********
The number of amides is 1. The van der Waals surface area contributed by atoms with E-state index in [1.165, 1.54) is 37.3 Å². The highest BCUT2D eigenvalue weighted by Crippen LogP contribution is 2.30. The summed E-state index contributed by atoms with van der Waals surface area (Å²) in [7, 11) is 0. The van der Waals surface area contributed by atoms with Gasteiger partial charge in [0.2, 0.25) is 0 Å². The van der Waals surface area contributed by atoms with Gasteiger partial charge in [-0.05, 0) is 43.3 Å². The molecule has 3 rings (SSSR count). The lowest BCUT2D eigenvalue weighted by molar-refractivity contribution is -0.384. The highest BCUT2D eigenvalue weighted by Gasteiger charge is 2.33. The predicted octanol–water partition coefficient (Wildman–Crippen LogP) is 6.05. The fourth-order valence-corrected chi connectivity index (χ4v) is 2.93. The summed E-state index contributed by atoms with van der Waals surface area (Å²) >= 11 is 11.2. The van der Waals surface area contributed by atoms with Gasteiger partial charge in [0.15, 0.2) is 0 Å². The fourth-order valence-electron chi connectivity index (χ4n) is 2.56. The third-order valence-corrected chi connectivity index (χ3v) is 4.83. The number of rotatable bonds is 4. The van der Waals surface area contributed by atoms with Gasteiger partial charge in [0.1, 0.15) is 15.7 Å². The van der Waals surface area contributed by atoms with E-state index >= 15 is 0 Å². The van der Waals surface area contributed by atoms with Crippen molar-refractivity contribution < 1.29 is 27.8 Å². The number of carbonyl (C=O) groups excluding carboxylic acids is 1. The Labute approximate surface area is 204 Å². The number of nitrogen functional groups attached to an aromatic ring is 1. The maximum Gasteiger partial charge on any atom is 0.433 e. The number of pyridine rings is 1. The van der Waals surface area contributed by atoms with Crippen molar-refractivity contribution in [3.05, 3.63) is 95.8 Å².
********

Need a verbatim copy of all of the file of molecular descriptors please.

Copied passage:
The number of amides is 1. The van der Waals surface area contributed by atoms with E-state index in [1.165, 1.54) is 37.3 Å². The highest BCUT2D eigenvalue weighted by Crippen LogP contribution is 2.30. The summed E-state index contributed by atoms with van der Waals surface area (Å²) in [7, 11) is 0. The van der Waals surface area contributed by atoms with Gasteiger partial charge in [0.2, 0.25) is 0 Å². The van der Waals surface area contributed by atoms with Gasteiger partial charge in [-0.05, 0) is 43.3 Å². The molecule has 3 rings (SSSR count). The lowest BCUT2D eigenvalue weighted by molar-refractivity contribution is -0.384. The highest BCUT2D eigenvalue weighted by Gasteiger charge is 2.33. The predicted octanol–water partition coefficient (Wildman–Crippen LogP) is 6.05. The fourth-order valence-corrected chi connectivity index (χ4v) is 2.93. The summed E-state index contributed by atoms with van der Waals surface area (Å²) >= 11 is 11.2. The van der Waals surface area contributed by atoms with Gasteiger partial charge in [0.15, 0.2) is 0 Å². The fourth-order valence-electron chi connectivity index (χ4n) is 2.56. The third-order valence-corrected chi connectivity index (χ3v) is 4.83. The number of rotatable bonds is 4. The van der Waals surface area contributed by atoms with Gasteiger partial charge in [0.1, 0.15) is 15.7 Å². The van der Waals surface area contributed by atoms with E-state index >= 15 is 0 Å². The van der Waals surface area contributed by atoms with Crippen molar-refractivity contribution < 1.29 is 27.8 Å². The number of carbonyl (C=O) groups excluding carboxylic acids is 1. The Labute approximate surface area is 204 Å². The number of nitrogen functional groups attached to an aromatic ring is 1. The maximum Gasteiger partial charge on any atom is 0.433 e. The number of pyridine rings is 1. The van der Waals surface area contributed by atoms with Crippen molar-refractivity contribution in [3.05, 3.63) is 95.8 Å².